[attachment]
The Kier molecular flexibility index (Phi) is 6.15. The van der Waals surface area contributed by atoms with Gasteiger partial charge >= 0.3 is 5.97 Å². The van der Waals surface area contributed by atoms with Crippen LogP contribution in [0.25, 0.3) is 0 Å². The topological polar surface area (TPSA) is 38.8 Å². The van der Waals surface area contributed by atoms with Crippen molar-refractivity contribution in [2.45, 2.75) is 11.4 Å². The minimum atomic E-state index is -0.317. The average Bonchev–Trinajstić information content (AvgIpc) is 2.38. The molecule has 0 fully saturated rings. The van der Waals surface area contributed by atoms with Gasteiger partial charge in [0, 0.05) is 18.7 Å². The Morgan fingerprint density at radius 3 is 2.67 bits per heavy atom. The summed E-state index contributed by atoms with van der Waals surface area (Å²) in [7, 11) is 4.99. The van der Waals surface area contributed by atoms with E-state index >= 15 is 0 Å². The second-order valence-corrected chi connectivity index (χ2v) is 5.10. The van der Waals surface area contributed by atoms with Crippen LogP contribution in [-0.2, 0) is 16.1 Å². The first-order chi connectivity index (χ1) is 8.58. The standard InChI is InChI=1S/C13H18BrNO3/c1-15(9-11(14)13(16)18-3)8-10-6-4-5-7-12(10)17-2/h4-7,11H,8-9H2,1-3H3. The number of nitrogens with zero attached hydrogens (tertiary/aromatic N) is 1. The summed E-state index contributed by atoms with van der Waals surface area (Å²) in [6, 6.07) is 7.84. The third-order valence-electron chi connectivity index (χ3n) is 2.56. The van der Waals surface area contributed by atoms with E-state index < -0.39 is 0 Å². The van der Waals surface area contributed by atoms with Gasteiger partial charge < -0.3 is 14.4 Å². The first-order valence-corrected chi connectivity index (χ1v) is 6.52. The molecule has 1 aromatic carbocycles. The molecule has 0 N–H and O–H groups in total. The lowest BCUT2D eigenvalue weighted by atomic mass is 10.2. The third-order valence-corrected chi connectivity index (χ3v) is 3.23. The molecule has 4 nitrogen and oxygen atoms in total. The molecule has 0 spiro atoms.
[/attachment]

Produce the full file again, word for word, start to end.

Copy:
The Kier molecular flexibility index (Phi) is 6.15. The van der Waals surface area contributed by atoms with Gasteiger partial charge >= 0.3 is 5.97 Å². The van der Waals surface area contributed by atoms with Crippen LogP contribution in [0.25, 0.3) is 0 Å². The topological polar surface area (TPSA) is 38.8 Å². The van der Waals surface area contributed by atoms with Crippen molar-refractivity contribution in [2.45, 2.75) is 11.4 Å². The minimum atomic E-state index is -0.317. The average Bonchev–Trinajstić information content (AvgIpc) is 2.38. The molecule has 0 fully saturated rings. The van der Waals surface area contributed by atoms with Gasteiger partial charge in [0, 0.05) is 18.7 Å². The Morgan fingerprint density at radius 3 is 2.67 bits per heavy atom. The summed E-state index contributed by atoms with van der Waals surface area (Å²) in [7, 11) is 4.99. The van der Waals surface area contributed by atoms with E-state index >= 15 is 0 Å². The second-order valence-corrected chi connectivity index (χ2v) is 5.10. The van der Waals surface area contributed by atoms with Crippen LogP contribution in [-0.2, 0) is 16.1 Å². The first-order chi connectivity index (χ1) is 8.58. The standard InChI is InChI=1S/C13H18BrNO3/c1-15(9-11(14)13(16)18-3)8-10-6-4-5-7-12(10)17-2/h4-7,11H,8-9H2,1-3H3. The number of nitrogens with zero attached hydrogens (tertiary/aromatic N) is 1. The summed E-state index contributed by atoms with van der Waals surface area (Å²) in [6, 6.07) is 7.84. The third-order valence-electron chi connectivity index (χ3n) is 2.56. The van der Waals surface area contributed by atoms with E-state index < -0.39 is 0 Å². The van der Waals surface area contributed by atoms with Gasteiger partial charge < -0.3 is 14.4 Å². The first-order valence-corrected chi connectivity index (χ1v) is 6.52. The molecule has 1 aromatic carbocycles. The molecule has 0 N–H and O–H groups in total. The lowest BCUT2D eigenvalue weighted by atomic mass is 10.2. The third-order valence-corrected chi connectivity index (χ3v) is 3.23. The molecule has 4 nitrogen and oxygen atoms in total. The molecule has 0 spiro atoms.